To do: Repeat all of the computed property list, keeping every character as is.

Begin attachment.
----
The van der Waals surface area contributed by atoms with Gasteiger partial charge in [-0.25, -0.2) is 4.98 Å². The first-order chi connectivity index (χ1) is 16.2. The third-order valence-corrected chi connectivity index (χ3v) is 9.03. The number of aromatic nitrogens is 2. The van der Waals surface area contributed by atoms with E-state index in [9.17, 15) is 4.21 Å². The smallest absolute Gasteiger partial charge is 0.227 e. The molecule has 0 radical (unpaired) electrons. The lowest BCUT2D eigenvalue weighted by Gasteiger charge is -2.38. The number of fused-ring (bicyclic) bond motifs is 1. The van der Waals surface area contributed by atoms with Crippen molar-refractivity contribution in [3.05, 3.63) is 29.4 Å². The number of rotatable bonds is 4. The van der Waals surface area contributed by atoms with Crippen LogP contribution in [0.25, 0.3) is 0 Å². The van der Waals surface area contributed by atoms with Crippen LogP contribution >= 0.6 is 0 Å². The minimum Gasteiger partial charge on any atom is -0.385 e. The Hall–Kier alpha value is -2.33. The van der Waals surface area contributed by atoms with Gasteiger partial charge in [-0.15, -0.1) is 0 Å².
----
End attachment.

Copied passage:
The van der Waals surface area contributed by atoms with Gasteiger partial charge in [-0.25, -0.2) is 4.98 Å². The first-order chi connectivity index (χ1) is 16.2. The third-order valence-corrected chi connectivity index (χ3v) is 9.03. The number of aromatic nitrogens is 2. The van der Waals surface area contributed by atoms with E-state index in [9.17, 15) is 4.21 Å². The smallest absolute Gasteiger partial charge is 0.227 e. The molecule has 0 radical (unpaired) electrons. The lowest BCUT2D eigenvalue weighted by Gasteiger charge is -2.38. The number of fused-ring (bicyclic) bond motifs is 1. The van der Waals surface area contributed by atoms with Crippen molar-refractivity contribution in [3.05, 3.63) is 29.4 Å². The number of rotatable bonds is 4. The van der Waals surface area contributed by atoms with Crippen LogP contribution in [0.25, 0.3) is 0 Å². The van der Waals surface area contributed by atoms with Crippen LogP contribution >= 0.6 is 0 Å². The minimum Gasteiger partial charge on any atom is -0.385 e. The Hall–Kier alpha value is -2.33. The van der Waals surface area contributed by atoms with Gasteiger partial charge in [-0.15, -0.1) is 0 Å².